Medieval Orcs and Elves

Scenes from Peter Jackson’s The Return of the King drawn in a quasi-medieval style, by Jian Guo: https://breath-art.deviantart.com/gallery/

On their final meeting, each group viewed The Lord of the Rings: The Return of the King. I wondered whether they would see this film as “medieval.” Obviously, a fantasy like The Lord of the Rings isn’t “medieval” if you think of that word only in reference to a period of real history. But Tolkien was drawing on medieval mythologies, social structures, technologies and aesthetics when he wrote The Lord of the Rings, and the filmmakers followed suit. Would the average viewer pick up on that?

As it turns out, there was disagreement on that point. Some felt that because Return of the King depicted a fantasy world, comparing it to actual history was ludicrous: “It’s too much of a fantasy to learn anything historical about medieval times from it.”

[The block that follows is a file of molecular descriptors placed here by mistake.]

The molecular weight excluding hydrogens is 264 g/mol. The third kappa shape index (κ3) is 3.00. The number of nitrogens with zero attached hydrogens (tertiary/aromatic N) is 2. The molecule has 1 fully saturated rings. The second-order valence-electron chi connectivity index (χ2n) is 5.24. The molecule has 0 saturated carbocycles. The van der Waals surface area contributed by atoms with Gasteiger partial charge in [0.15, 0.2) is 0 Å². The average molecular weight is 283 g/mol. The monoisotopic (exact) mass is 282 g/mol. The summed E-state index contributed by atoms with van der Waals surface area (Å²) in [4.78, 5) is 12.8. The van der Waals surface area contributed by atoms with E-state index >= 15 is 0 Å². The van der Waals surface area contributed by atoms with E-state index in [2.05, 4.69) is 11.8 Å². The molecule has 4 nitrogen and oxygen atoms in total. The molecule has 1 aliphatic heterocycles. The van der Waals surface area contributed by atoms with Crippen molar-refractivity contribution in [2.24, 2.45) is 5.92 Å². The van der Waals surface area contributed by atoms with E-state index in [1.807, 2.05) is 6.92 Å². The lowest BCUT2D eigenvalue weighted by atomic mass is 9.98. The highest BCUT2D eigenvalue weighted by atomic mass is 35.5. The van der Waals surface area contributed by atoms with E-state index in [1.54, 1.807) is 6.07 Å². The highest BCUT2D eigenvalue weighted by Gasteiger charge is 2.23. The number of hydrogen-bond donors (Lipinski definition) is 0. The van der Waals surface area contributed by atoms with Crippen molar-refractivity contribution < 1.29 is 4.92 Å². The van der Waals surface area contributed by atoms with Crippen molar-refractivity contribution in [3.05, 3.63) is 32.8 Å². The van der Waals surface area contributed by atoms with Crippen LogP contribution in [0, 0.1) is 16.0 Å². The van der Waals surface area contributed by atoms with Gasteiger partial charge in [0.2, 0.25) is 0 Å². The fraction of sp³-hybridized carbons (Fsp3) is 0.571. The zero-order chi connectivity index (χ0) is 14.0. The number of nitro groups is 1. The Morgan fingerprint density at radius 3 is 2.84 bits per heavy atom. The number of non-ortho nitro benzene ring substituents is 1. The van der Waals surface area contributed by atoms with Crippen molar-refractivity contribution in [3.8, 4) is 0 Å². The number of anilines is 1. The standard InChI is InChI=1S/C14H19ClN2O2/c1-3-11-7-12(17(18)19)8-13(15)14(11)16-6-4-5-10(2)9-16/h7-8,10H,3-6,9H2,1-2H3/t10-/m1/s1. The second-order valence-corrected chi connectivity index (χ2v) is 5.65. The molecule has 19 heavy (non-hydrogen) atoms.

Others took the opposite tack, with one saying that it “probably depicted medieval England better than Beowulf did.” Importantly, he added, “I don’t know if it did, but in my mind it seemed to gel.”

The most interesting part, to me, is the way the second participant talked about it—speaking from the level of intuition and inductive reasoning rather than as a simple recollection of facts. Many of the participants talked this way—with hesitation and groping for their answers—because these were subjects that they had learned long ago and by consuming popular culture.